Farm Groups Still Want
by Carol Ryan Dumas
Commodity groups quickly responded to USDA's announcement of financial assistance for farmers,
saying it's not a solution to lost markets due to retaliatory tariffs and doesn't come close to covering damages.
Several farm groups said they appreciate USDA's announcement on Monday that it will provide $6.1 billion in assistance to farmers hurt by retaliatory tariffs, but others said it isn't enough to offset their impending losses and called for an end to the Trump administration's trade disputes.
USDA's three-pronged plan includes about $4.7 billion in direct payments to farmers, $1.2 billion in government food purchases and $200 million for trade promotion.
The American Farm Bureau Federation said farm income is at a 12-year low, so any assistance is appreciated.
"The additional burden of tariffs on the goods we sell to China, Canada, Mexico and the European Union has been more than many farmers can bear. Today's announcement gives us some breathing room, but it will keep many of us going only a few months more," said Zippy Duvall, the Farm Bureau president.
The real solution is to take a tough stance at the negotiating table and quickly find resolution with U.S. trading partners, he said.
National Farmers Union said the aid package will begin to help many who are suffering the brunt of retaliation, but farmers and ranchers need strong markets and long-term certainty.
"This trade war has already caused irreparable, long-term harm to what were strong trade relationships for American family farmers and ranchers," said Rob Larew, NFU senior vice president of public policy and communications.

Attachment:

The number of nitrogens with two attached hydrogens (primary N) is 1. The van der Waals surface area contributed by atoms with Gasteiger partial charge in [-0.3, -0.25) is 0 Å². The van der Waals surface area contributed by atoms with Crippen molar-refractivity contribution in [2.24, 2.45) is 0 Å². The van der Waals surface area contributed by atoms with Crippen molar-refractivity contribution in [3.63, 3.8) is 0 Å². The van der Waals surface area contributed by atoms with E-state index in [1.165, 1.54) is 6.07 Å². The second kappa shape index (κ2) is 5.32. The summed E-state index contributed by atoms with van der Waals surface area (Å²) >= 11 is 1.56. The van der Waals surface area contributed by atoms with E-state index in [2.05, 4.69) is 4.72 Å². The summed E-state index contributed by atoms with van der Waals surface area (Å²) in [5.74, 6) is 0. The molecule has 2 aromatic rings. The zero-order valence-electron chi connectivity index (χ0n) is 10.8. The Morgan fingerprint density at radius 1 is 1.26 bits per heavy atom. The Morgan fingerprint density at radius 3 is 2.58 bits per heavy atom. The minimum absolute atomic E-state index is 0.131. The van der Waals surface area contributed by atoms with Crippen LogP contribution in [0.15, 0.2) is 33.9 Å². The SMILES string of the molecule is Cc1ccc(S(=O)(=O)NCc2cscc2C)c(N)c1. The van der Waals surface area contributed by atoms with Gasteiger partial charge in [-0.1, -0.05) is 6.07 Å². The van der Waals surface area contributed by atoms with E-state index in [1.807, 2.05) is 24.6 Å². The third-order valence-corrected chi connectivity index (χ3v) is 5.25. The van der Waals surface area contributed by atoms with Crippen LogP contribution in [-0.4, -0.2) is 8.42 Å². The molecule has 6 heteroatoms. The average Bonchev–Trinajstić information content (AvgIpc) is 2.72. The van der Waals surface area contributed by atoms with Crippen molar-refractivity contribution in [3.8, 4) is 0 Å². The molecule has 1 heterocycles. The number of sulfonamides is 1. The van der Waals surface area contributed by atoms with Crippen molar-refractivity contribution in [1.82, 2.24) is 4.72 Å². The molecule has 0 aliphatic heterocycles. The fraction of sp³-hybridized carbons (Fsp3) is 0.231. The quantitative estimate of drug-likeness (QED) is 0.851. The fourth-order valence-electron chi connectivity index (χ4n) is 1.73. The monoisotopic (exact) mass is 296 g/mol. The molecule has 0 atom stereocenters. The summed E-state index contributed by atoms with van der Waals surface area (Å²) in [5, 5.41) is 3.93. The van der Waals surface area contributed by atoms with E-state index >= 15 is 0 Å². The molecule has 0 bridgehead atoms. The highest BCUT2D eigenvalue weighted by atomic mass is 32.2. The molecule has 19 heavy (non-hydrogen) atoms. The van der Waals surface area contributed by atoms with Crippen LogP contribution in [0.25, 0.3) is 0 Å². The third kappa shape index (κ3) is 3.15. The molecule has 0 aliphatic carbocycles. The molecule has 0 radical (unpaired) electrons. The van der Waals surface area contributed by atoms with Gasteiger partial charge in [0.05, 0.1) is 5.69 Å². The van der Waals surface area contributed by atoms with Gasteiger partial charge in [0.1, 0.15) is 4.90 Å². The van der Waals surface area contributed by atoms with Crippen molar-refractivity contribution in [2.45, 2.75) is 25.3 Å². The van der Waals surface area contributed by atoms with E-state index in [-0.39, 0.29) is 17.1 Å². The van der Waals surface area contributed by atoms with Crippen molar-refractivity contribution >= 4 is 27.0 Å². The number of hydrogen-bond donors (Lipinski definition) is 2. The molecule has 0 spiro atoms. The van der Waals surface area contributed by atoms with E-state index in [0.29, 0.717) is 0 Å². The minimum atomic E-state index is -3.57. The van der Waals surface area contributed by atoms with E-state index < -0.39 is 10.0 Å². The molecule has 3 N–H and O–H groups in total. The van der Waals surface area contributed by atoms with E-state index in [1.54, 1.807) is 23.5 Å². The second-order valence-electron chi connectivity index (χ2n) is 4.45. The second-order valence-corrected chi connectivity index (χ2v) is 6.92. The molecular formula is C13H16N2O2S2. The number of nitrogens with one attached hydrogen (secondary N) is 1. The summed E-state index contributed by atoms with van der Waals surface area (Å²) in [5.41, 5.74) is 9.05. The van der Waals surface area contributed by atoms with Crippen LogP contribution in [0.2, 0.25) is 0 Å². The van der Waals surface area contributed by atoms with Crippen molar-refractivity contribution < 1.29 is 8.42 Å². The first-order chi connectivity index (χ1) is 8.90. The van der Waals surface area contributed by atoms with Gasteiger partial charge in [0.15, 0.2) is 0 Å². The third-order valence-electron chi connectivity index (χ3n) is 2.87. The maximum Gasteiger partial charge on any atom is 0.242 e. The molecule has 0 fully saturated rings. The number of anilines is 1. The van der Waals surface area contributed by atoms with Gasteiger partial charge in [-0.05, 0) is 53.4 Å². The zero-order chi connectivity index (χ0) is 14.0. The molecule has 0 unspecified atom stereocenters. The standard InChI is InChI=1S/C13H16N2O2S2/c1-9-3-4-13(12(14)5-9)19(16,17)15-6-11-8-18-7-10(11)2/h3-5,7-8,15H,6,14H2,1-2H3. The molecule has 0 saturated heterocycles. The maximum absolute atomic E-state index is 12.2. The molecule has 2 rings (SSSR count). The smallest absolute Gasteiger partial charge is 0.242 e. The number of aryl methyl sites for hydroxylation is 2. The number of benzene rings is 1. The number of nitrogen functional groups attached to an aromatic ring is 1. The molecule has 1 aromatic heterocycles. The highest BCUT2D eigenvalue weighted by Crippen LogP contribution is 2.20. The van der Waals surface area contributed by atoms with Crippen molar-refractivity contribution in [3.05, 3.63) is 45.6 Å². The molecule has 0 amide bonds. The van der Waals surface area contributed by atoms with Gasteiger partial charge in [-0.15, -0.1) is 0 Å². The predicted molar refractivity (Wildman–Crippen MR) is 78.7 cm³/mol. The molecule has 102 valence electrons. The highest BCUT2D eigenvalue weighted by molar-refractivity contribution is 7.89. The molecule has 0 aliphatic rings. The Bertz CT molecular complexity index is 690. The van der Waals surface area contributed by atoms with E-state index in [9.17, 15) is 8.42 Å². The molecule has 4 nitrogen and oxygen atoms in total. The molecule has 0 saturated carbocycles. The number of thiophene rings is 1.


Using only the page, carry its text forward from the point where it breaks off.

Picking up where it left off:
NFU wants the administration to pursue fair trade agreements, transition from an ad hoc emergency aid strategy and work with Congress to develop a legislative solution to low farm prices, he said.
The National Association of Wheat Growers said USDA's proposal poorly reflects the reality that all farmers are being harmed by tariffs.
"Farm income is down, and rural America is enduring a prolonged economic downturn. This relief package shows that the administration isn't grasping the tough conditions being faced by farmers," Jimmie Musick, NAWG president, said.
The long-term solution is to end the trade war, he said.
National Pork Producers said the aid package demonstrates Trump's commitment to American farmers and will bring some relief from retaliatory tariffs.
"While we're grateful and commend the administration for its action to help us, what pork producers really want is to export more pork -- and that means ending these trade disputes soon," Jim Heimerl, NPPC president, said.
American Soybean Association said the payments to farmers will partially offset the impact of China's tariffs on U.S. soybeans and increasing funding for market development is even more crucial, given the need to find new export markets.
"While this assistance package will definitely help our farmers get through the bad patch we're currently facing, we must remain focused on market opportunities in the long term," ASA president John Heisdorffer said.
The National Corn Growers Association said the aid to farmers won't even begin to address the serious damage done to the corn market because of the administration's actions.
"While most members prefer trade over aid, they support relief if it helps some farmers provide assurance to their local bankers and get through another planting season. Unfortunately, this plan provides virtually no relief to corn farmers," said Kevin Skunes, NCGA president.
The National Milk Producers Federation said the plan falls far short of addressing the losses dairy producers are experiencing.
"Although there may be a second direct-aid package at the end of the year, dairy producers are greatly disappointed that the farm portion ... does not adequately address the harm done to dairy," Jim Mulhern, NMPF president and CEO, said.
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